Denny, John (1820-1893)
Guilford County, North Carolina, USA
- Rockingham County, North Carolina
- Alamance County, North Carolina
- Guilford County, North Carolina
Styles & Forms:
Italianate; Second Empire
John Denny (1820-1893) was a carpenter and builder active for several years in his native central Piedmont. The son of Thomas Denny and Hannah Rankin and a member of a large and long established local family, he was the much younger brother of house carpenter Eli Denny (1804-1876) and probably learned his trade from him. In 1849 Eli had expanded the rural residence of textile pioneer Edwin M. Holt as a stylish villa designed by New York architect Alexander Jackson Davis. After the Civil War, John Denny continued the association with the Holt manufacturing family, building stylish houses for E. M. Holt’s sons and daughters (and sons-in-law) in Graham and elsewhere. These include some of the county’s most notable examples of late 19th century residential architecture.
In 1850 John was listed in the United States Census as a carpenter aged 30 and head of household in Guilford County, which also included his brother Eli, a carpenter aged 45, plus six other Denny family members whose relationships to John or Eli are not noted. Although Eli Denny is credited as contractor for the Alamance County Courthouse completed in 1851, according to Durwood T. Stokes’s Auction and Action, John was one of the carpenters who executed the woodwork.
In his early 30s, John Denny established himself on his own. In 1851 he married Rebecca Adeline Harden (1831-1894), with whom he would have at least nine children, of whom seven survived into adulthood. In 1853 John published an advertisement in the Greensboro Patriot of January 15, 1853, seeking to hire “6 or 8 journeymen carpenters, to whom constant employment will be given,” plus two or three boys as apprentices to the carpenter’s trade. At that time John Denny was still a resident of Greensboro. No projects in Greensboro have been identified as his work. In 1857, he offered for sale his house and lot on East Market Street in Greensboro (Greensboro Patriot November 13, 1857), and the advertisement continued into 1860.
In 1860, the United States Census listed John Denny, a carpenter aged 40, in Alamance County, possibly in Graham. He was noted as owner of $200 worth of real estate and head of a household that included R. A. (Rebecca) and five children aged 8 to 1 years old. He reportedly moved to Graham, the county seat of Alamance County in about 1868. In 1870 at age 50 he was listed as a house carpenter in Graham whose household included Rebecca, eight children, and Rebecca’s mother, Rebecca Harden, aged 76. John was listed again in 1880 as a carpenter, with his wife and five children.
The Reconstruction era was especially turbulent in Alamance County, culminating in the 1870 lynching in Graham of Wyatt Outlaw, a prominent black citizen, by the Ku Klux Klan, which included leading local Democrats. Denny was one of several citizens called to testify about the events at a hearing in 1871. Denny stated that he had been home in bed on the night of the lynching but had seen about twenty men, all in disguise, walk toward the residence of Wyatt Outlaw, enter Outlaw’s house, and then pass by his own house, mount their horses, and proceed toward the courthouse. “I saw a body hanging on the tree next morning, but did not go to it” (The Southern Home, March 7, 1871). He did not identify any of the men. No one was ever convicted of the murder. Relative peace was restored along with political dominance by white Democrats including the prominent Holt family. A few years later, in 1876 John Denny was one of several local men elected to serve as county commissioners.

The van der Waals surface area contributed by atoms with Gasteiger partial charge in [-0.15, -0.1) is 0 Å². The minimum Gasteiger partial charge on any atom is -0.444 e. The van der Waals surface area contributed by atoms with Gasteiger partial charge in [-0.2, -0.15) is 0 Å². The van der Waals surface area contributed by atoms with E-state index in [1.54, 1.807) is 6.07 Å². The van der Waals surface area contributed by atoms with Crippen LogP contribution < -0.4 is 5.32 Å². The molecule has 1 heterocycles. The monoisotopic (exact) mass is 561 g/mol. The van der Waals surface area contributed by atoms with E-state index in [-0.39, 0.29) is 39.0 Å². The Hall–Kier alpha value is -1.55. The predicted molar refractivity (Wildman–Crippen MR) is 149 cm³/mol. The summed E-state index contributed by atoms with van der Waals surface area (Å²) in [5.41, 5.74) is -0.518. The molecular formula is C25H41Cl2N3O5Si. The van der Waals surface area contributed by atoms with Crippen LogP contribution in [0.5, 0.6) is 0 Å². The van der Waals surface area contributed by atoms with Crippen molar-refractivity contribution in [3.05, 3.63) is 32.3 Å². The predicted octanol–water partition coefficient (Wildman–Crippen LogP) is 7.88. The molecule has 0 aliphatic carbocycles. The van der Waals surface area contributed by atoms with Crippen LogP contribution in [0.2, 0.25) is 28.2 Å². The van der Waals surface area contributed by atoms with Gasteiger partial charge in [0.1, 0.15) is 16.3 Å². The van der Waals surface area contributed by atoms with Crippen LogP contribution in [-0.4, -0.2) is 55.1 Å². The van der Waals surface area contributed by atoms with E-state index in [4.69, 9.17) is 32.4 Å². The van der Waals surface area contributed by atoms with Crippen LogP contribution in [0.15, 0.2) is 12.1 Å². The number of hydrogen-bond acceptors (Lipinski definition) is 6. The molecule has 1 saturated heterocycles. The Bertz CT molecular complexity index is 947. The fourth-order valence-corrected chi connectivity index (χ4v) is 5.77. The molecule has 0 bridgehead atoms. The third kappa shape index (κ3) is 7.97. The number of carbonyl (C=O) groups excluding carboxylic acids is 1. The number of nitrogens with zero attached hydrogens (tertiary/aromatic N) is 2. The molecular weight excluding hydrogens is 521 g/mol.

Some of John Denny’s most notable construction projects were commissioned by the Holt family of Alamance County. As industrial pioneer Edwin M. Holt’s children grew to maturity and married, he brought his sons and sons-in-law into his burgeoning textile business. (A number of E. M. Holt’s children married partners from the nearby tobacco-growing plantation county of Caswell.) Having had his own house enlarged by Eli Denny in 1851, in the 1870s E. M. Holt employed Eli’s younger brother on several projects. It is possible that John assisted Eli in construction of E. M. Holt’s antebellum house.
The Greensboro North State of July 9, 1873, announced that E. M. Holt, Esq., had commissioned the construction of not one but two “elegant dwelling houses” on Main Street in Graham, for which John Denny was the “architect and builder.” These were likely the two houses built there for Holt daughters and their husbands—for Mary Elizabeth Holt and her husband James N. Williamson; and for Emma (Emily) Holt and her husband James White. (Some sources give slightly earlier dates for these houses.) Another house was built on Main Street in this period for Holt’s daughter Frances (Fannie) Ann Holt and her husband Dr. John L. Williamson of Caswell County; it was razed in 1965.
Evidently Denny returned to the Williamson house to update it. In 1878, the Alamance Gleaner reported on April 2 that John Denny, “the well known builder and contractor” had the job of rearranging and so altering the residence of Captain J. N. Williamson “as to make it a new house.” The same newspaper reported on April 23 that when completed Williamson’s house would be the “finest and handsomest residence in the county. Mr. John Denny, who has built so many houses in the county, and Mr. Lyndon Swaim is the architect.” Lyndon Swaim was a Greensboro newspaper publisher and sometime “architect” best known for planning the Guilford County Courthouse. Known as Elmhurst, the Williamson residence on Main Street is a rare example of the Second Empire style in the county, having a mansard roofed tower in the elbow of the L-shaped building.